When English Professor David Athey was named winner of the Charles & Hazel Corts Award for Outstanding Teaching, his students praised him for his unconditional support and genuine interest. They complimented him for critiquing their work with the ultimate respect and “promoting the love of literature in an organic way.”
He founded the Living Waters Review, PBA’s literary journal, which he continues to advise. Read more about how Athey has cultivated a culture where creative writing thrives in the Q&A that follows.
What led you to teach at PBA?
In the late 90s, I was an artist in residence at the Dreyfoos School of the Arts (in West Palm Beach) and then a language arts teacher there. In 2003, I began teaching at PBA.
What led you to found Living Waters?
There has always been a wonderful group of talented writers and artists at PBA, and I founded Living Waters Review to help showcase the best of that creativity. Student Literature Night had already been happening as an open-mic poetry reading, but I tried to make it a more wide-ranging event, including fiction writers, essayists, and singer-songwriters. Some of the performers have included Mike Donehey (of Tenth Avenue North) and Zach Williams (of The Lone Bellow).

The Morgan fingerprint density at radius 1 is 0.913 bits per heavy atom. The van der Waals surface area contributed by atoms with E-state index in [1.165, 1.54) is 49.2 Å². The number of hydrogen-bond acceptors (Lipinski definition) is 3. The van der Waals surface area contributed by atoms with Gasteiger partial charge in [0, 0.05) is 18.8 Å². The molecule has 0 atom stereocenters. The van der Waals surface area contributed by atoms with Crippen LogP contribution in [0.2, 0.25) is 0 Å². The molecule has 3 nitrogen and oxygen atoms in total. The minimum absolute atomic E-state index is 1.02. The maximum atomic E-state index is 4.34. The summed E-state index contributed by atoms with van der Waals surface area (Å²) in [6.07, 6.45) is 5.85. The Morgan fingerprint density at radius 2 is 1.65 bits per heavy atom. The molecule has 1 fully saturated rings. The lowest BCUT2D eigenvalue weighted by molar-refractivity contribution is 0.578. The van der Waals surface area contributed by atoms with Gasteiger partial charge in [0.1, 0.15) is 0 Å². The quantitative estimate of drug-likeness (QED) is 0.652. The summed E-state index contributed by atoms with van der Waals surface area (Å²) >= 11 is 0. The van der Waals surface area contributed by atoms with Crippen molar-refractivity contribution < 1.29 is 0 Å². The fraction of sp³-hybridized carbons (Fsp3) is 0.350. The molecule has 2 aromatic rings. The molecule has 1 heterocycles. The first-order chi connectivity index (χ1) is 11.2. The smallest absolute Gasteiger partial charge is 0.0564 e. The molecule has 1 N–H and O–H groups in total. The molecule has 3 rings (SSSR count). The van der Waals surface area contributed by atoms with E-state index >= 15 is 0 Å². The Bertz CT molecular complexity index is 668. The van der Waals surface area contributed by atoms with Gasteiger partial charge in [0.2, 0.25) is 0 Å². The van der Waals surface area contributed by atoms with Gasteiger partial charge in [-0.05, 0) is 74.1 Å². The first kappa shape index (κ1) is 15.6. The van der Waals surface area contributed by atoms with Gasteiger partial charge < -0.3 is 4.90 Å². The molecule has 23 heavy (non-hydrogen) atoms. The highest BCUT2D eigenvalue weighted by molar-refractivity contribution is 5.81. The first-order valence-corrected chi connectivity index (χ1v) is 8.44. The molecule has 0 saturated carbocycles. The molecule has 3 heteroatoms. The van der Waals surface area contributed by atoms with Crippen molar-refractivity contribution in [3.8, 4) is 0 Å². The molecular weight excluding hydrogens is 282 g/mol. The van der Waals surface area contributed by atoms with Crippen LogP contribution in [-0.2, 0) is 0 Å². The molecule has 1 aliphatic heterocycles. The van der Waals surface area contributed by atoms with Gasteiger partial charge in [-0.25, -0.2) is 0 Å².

How have you seen Student Literature Night and Living Waters Review grow and improve since you started?
I love this question! Every year, I’d chat with (the PBA president) about how Living Waters Review and Student Literature Night were “the best ever” and how to make the next ones “even better.” After all these years, the pressure is really on! However, most of the students have a profound understanding of professionalism, taking their art, writing, and public performances to the highest levels.
What do you enjoy about teaching at PBA?
I really believe that PBA students are some of the finest people on earth–exceptionally polite, respectful, smart, creative, and full of faith, hope, and love. They really can change the world for the better.
How do you incorporate faith and learning in your classes?
There are thousands of great books, stories, poems, and essays written by extremely talented Christian authors. Incorporating those into my classes is not difficult, except for deciding which ones to use. Christian culture is a treasure house of the best art and literature.
What’s your secret to encouraging young writers while providing the feedback they need to learn and hone their craft?
The main thing is to identify strengths. Just like in life, it’s the strengths that will bring about success. Yes, we want to eliminate the weaknesses, but too much focus on those will kill creativity. The classroom needs to be a happy place first, and then a sort of gym where a little pain (critiques and revision) causes artistic gains.
What is your proudest accomplishment as a professor?
I let out a joyful pterodactyl whoop whenever a student gets their first publication in a national or international literary journal. That’s happened about a hundred times now. And Joey Hedger, one of my favorite students ever, just sent me his first novel. EEEYYYAAAHHH!!!
Former PBA President Dr. Paul R. Corts and his wife, Diane, established an endowment to provide the annual Corts Award in honor of his parents and in recognition of their commitment to higher education.